The Place Beyond the Pines

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Tyler Clements

Grade: B

I jokingly referred to this movie as Drive 2 with some people because, uh, Ryan Gosling plays a quiet guy who is really good at driving and robs people. What I found out while seeing the movie was that I was pretty much right, for the first third at least.  The structure of Pines is very unique, and I felt like that was one of its greatest strengths but also its greatest weakness.  To break it down without giving too much of the movie away, it’s pretty much three separate storylines with overlap in the characters.  Of course all of the story is impacted by the decisions those characters made in the earlier storyline.

I felt like this was a very cool way to do the movie.  Basically we only get to know Gosling’s character, Luke, for the first third of the film.  He’s an ex-carnival-stunt-bike-rider, who quit when he found out he has a son that he wants to take care of.  Now the part that annoyed me about this structure was, I was waiting the whole time to see where Bradley Cooper would pop up! But alas, he eventually shows up and his character, Avery, a police officer, sees his path cross with Luke.

I’m not really going to talk about the story anymore than that because it would give too much away and Molly hates when I just write synopses.  I’ll tell you what I didn’t like about this story structure instead.  It definitely dragged a little bit toward the end of each character’s arc.  While there wasn’t any extraneous story, it just seemed like it was taking a long time to get to the point.  Derek Cianfrance also directed Blue Valentine, and I feel like it did the same thing sometimes. I also didn’t like the fact that each new storyline introduced new characters that were integral to our character’s development, but then we either never saw them again or, in the case of Ben Mendelsohn’s character, only saw at the very end.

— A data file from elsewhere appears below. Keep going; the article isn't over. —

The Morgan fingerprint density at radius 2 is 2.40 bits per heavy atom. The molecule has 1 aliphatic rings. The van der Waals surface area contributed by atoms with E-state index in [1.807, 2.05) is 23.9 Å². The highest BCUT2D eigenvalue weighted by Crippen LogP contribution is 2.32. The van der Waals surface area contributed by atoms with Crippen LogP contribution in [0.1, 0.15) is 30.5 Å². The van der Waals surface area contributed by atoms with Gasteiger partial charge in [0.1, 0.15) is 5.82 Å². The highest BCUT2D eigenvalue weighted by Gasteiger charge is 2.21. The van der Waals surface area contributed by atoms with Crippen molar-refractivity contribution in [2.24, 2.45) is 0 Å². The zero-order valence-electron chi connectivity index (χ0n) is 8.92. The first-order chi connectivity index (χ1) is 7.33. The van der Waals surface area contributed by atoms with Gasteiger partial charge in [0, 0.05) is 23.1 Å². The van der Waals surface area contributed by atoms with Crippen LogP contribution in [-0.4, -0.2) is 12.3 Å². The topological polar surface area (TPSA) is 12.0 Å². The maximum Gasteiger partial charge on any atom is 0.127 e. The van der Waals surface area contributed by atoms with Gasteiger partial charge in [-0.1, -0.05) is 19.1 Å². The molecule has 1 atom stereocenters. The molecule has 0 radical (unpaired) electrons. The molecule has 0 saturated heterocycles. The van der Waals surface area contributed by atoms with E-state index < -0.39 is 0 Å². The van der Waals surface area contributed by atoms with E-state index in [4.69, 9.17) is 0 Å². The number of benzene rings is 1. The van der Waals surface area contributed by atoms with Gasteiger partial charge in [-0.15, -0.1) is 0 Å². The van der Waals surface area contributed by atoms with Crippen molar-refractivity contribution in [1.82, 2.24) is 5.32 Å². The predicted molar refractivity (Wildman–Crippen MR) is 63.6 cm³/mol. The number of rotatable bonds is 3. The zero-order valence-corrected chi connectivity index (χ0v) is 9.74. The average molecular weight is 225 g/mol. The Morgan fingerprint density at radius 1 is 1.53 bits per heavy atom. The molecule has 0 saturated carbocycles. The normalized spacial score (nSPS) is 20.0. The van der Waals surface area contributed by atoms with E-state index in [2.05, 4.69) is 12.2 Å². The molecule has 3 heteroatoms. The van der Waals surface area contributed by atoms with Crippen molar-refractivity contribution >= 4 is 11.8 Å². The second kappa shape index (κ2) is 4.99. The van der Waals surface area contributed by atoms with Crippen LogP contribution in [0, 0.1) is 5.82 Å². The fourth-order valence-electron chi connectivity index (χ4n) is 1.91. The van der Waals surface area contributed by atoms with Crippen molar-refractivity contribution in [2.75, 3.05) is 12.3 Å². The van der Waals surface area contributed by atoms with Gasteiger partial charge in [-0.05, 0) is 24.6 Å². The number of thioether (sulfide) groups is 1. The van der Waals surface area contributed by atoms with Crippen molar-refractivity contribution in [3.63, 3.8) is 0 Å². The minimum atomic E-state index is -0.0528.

Speaking of Mendelsohn, I’d like to say that he is one of my favorite new actors.  This guy is in a bunch of cool things recently! The Dark Knight Rises, Killing Them Softly, and he played Jessa’s aloof father on Girls. Also, according to his Wikipedia page, he was in a Florence + The Machine video. His character, Robin, was one of the most interesting in Pines, but abandoning him after the first act kind of made me upset.

While I don’t think The Place Beyond the Pines was a “great” movie, it was definitely a “good” movie. It attempted to be as emotionally impactful as Blue Valentine, but ultimately, fell short. Really, it’s the kind of movie that is nice to see in theaters during the break from January until May when all the most awful movies are released. I’d consider checking it out to get back into the movie watching groove while we gear up for summer!

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